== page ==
A journey into the psyche of champion chess players, accompanied by a personal quest for understanding of a talented but difficult parent.
Introduced to chess by his father when he was only five, Hoffman (Wings of Madness, 2003, etc.) found a refuge in the game during an adolescence marked by family stress. Returning to the game decades later in a period of personal and professional crisis, he found himself fascinated not just by chess itself, but by the inner life of its players. Among the questions he seeks to answer are why chess is so addictive, how the champions handle victory and defeat and why the game is played primarily by men. There’s a bit of chess history and mythology, a brief explanation of the rules and of some opening moves and a side trip into human-vs.-computer competition, but this is primarily a narrative driven by personality. In 2004, Hoffman accompanied grandmasters Joel Lautier and Pascal Charbonneau to international competitions in Moscow and Libya respectively to observe how these men prepared for matches and how they handled winning and losing. A year later, he journeyed to Athens to interview another grandmaster, Nigel Short. The Libyan trip with Lautier, which included nerve-shattering encounters with a police-state bureaucracy, reveals the author’s expertise as a storyteller as well as his own high-amateur competence at the chessboard. Woven together with these forays into the minds of chess professionals are Hoffman’s reminiscences about his father, an extremely manipulative and competitive man, envious of his teenage son’s accomplishments, who once suggested that chess was really a way of working out homo-patricidal impulses.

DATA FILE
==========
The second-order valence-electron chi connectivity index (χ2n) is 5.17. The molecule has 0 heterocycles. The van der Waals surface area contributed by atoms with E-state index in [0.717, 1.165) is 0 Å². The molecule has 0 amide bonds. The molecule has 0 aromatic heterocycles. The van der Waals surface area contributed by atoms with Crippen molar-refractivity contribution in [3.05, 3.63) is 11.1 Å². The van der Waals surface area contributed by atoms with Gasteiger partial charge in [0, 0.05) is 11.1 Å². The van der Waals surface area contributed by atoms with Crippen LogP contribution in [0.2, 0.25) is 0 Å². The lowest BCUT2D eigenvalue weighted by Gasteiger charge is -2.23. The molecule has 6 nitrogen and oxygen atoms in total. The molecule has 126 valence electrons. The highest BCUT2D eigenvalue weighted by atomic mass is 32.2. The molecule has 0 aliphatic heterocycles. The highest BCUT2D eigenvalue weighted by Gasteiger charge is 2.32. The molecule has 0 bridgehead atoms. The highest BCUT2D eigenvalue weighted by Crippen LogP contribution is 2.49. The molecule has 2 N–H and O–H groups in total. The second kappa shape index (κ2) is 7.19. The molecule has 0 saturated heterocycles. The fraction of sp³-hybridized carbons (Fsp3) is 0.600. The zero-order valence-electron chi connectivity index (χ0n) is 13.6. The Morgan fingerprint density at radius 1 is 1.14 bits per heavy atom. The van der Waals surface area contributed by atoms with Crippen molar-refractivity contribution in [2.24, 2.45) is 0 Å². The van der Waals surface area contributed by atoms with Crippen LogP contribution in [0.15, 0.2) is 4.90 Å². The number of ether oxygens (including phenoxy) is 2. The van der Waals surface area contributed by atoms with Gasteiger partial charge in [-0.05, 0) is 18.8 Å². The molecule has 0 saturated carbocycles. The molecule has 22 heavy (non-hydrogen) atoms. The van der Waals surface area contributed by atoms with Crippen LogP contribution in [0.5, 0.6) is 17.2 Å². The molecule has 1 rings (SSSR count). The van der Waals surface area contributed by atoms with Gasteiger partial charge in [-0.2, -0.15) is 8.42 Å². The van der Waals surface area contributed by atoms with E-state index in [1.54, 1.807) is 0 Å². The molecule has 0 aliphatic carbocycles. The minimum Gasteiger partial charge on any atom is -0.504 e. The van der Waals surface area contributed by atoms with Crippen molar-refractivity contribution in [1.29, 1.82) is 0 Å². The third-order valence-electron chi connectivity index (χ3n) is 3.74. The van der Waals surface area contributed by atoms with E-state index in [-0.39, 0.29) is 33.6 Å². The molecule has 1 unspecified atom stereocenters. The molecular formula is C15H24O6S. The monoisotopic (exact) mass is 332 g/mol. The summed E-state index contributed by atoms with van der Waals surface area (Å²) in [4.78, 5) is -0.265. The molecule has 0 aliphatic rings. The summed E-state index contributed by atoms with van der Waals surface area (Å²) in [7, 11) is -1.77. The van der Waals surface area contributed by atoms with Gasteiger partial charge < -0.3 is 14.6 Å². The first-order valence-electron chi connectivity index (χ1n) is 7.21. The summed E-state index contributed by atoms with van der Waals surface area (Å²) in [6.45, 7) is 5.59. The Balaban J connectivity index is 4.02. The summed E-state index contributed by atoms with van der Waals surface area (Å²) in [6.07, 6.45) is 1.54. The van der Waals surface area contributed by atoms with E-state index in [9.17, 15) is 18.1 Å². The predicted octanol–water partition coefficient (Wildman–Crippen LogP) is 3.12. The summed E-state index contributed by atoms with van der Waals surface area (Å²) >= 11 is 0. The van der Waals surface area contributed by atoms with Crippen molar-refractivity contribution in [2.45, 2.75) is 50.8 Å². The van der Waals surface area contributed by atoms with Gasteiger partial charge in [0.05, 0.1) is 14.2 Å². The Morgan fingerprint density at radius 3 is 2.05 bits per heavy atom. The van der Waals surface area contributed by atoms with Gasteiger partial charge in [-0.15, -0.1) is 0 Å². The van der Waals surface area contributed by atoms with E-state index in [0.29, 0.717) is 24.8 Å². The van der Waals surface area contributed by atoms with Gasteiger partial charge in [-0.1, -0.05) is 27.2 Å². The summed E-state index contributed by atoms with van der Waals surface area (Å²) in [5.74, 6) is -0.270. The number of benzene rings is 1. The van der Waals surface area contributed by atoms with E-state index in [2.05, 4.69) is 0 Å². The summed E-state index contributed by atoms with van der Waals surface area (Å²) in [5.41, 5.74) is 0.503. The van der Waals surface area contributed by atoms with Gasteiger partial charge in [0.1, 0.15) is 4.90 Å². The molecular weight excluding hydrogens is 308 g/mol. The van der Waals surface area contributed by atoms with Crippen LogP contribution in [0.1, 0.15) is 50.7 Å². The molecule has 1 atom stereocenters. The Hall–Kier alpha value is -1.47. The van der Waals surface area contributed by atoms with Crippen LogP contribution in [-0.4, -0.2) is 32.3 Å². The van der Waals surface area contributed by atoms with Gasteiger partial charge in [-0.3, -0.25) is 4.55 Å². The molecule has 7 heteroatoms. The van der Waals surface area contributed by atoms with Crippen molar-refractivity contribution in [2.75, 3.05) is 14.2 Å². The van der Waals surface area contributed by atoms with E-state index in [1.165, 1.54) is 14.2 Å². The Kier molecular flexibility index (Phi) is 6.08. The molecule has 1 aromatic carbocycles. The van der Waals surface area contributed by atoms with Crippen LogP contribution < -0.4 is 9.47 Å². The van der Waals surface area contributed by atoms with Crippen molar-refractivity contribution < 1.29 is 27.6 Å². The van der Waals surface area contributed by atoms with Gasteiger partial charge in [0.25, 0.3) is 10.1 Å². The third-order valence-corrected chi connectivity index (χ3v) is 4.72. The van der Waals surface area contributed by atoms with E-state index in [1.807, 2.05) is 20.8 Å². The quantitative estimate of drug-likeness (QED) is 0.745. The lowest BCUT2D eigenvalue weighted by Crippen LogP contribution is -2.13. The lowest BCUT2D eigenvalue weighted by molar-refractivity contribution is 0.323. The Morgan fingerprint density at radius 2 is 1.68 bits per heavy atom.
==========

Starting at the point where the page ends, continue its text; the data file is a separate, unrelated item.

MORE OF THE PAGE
The portrait of his father is decidedly unpleasant, and Hoffman himself has some jarringly boastful moments, but those who relished Stefan Fatsis’s portrayal of Scrabble junkies (Word Freak, 2001) will find this another fascinating glimpse into a competitive game world filled with quirky and brilliant addicts.